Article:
How to choose a table saw: Quick guide
As a stationary circular saw, the table saw allows you to cut planks, panels or cut your floor. Its power, its size, its height of cut are some of many characteristics to consider during your selection! Lets get started.
What is a table saw?
The table saw is a stationary circular saw: It is roughly a circular saw installed on a table.
The blade is adjustable in height to exceed the table by a bit. Thus, a number of trays, boards and other pieces of wood can be trimmed by pushing them along the blade by hand or by pushers.
Depending on its size, power and accessories, you can cut pieces of wood from different sections and angles.
What to look for in a table saw?
Installed under the table, the circular saw allows the edging of panels – wood, particles, even the cutting of soft metals according to the type of blade.
The blade is chosen according to the type of material to be cut and its height is adjustable according to the thickness of the wood.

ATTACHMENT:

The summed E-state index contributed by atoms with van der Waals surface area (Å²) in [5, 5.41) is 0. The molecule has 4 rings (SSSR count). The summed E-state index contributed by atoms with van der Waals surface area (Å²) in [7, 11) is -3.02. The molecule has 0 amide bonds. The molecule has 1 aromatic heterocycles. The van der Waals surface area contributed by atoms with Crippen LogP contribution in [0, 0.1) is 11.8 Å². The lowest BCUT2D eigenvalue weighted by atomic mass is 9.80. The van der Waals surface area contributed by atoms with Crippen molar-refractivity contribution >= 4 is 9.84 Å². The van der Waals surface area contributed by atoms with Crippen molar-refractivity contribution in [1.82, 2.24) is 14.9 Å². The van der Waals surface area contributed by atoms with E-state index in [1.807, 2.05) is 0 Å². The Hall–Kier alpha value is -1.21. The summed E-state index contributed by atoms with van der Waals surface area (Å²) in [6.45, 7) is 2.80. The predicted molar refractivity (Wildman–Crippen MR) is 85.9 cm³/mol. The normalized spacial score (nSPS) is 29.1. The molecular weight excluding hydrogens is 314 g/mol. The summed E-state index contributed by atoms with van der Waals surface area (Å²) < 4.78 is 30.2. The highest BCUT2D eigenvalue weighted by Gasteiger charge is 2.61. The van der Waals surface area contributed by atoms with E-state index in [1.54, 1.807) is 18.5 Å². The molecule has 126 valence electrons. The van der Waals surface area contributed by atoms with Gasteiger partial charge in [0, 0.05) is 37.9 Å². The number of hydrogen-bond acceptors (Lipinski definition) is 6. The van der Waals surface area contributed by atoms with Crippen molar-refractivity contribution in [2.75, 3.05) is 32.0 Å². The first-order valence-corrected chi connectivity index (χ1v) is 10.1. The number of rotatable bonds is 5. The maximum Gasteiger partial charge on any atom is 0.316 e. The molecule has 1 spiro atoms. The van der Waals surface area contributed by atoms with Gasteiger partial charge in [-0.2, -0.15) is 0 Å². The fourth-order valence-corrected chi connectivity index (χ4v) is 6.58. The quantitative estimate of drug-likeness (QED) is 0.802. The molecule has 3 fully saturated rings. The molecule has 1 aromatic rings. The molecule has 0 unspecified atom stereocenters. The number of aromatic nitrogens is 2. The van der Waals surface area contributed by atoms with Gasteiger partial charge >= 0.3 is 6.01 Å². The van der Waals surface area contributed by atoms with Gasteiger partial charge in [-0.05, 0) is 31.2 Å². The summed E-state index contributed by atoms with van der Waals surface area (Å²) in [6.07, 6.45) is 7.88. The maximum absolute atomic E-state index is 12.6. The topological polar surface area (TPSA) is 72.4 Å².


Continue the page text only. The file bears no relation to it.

The diameter of the blade varies, roughly, between 200 and 300 mm, with carbide teeth. The blade is surrounded by protective covers that ensure the safety of the user: you!
The table, made of aluminum or cast iron, of the saw is not very large; A small model has dimensions 60 x 30 cm while a larger 80 x 70 cm for a good meter of height. In any case, the work surface is not immense; This is why there are many accessories, such as extensions, that improve the comfort of use by increasing the useful area.
The power varies between 1,000 and 4000 W and relates to the ability of the saw to cut pieces of wood. Hardwood with a large section requires more power than this. Therefore, the machine can be mono or three-phase.
The weight is variable and relative to the power, the size and the material of the structure and the product.
Options for table saws
Several optional elements are also available on the table saws:
A tube for ventilation to not get lost in a cloud of wood dust
An illuminating laser for better visualization of the cutting line
Improved blade height adjusters – cast iron flywheels
A pusher handle to avoid putting your hands too close to the blade
A parallel guide for straight travel
Inclination of the blade over 45 degrees for bias cuts
A speed variation for the cutting of materials other than wood – plastics and soft metals
A current limitation at start-up for progressive slenderness of the blade
An angular stop for corner cuts
A trolley or feet equipped with wheels to be moved.
What table saw for what use?
It depends on the job to be performed and the frequency of use of course!
The three main criteria to be considered are:
Height of cut